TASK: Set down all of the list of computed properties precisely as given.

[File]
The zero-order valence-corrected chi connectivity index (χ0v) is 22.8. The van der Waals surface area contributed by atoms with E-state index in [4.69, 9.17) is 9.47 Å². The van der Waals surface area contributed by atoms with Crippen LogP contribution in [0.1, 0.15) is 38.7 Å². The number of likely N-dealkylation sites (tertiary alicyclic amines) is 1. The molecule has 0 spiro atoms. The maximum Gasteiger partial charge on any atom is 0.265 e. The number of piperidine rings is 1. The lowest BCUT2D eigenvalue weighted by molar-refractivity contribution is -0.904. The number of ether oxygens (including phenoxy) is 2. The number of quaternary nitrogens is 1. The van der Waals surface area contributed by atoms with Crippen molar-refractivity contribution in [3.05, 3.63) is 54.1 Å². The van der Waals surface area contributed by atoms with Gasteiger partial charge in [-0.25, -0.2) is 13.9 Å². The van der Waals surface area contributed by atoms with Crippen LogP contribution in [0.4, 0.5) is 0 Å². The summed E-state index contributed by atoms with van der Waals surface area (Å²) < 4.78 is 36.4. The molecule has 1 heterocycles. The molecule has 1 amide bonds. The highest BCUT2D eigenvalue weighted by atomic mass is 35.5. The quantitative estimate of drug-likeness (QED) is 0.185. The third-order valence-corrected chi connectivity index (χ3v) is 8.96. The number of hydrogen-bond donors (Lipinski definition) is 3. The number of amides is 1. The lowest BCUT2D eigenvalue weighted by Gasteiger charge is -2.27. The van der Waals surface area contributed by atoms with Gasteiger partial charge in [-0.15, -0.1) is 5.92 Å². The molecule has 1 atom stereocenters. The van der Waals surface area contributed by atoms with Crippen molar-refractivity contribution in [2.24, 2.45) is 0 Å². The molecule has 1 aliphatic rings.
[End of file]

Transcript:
The zero-order valence-corrected chi connectivity index (χ0v) is 22.8. The van der Waals surface area contributed by atoms with E-state index in [4.69, 9.17) is 9.47 Å². The van der Waals surface area contributed by atoms with Crippen LogP contribution in [0.1, 0.15) is 38.7 Å². The number of likely N-dealkylation sites (tertiary alicyclic amines) is 1. The molecule has 0 spiro atoms. The maximum Gasteiger partial charge on any atom is 0.265 e. The number of piperidine rings is 1. The lowest BCUT2D eigenvalue weighted by molar-refractivity contribution is -0.904. The number of ether oxygens (including phenoxy) is 2. The number of quaternary nitrogens is 1. The van der Waals surface area contributed by atoms with Crippen molar-refractivity contribution in [3.05, 3.63) is 54.1 Å². The van der Waals surface area contributed by atoms with Gasteiger partial charge in [-0.25, -0.2) is 13.9 Å². The van der Waals surface area contributed by atoms with Crippen LogP contribution in [0.4, 0.5) is 0 Å². The summed E-state index contributed by atoms with van der Waals surface area (Å²) < 4.78 is 36.4. The molecule has 1 heterocycles. The molecule has 1 amide bonds. The highest BCUT2D eigenvalue weighted by atomic mass is 35.5. The quantitative estimate of drug-likeness (QED) is 0.185. The third-order valence-corrected chi connectivity index (χ3v) is 8.96. The number of hydrogen-bond donors (Lipinski definition) is 3. The number of amides is 1. The lowest BCUT2D eigenvalue weighted by Gasteiger charge is -2.27. The van der Waals surface area contributed by atoms with Gasteiger partial charge in [-0.15, -0.1) is 5.92 Å². The molecule has 1 atom stereocenters. The van der Waals surface area contributed by atoms with Crippen molar-refractivity contribution in [2.24, 2.45) is 0 Å². The molecule has 1 aliphatic rings.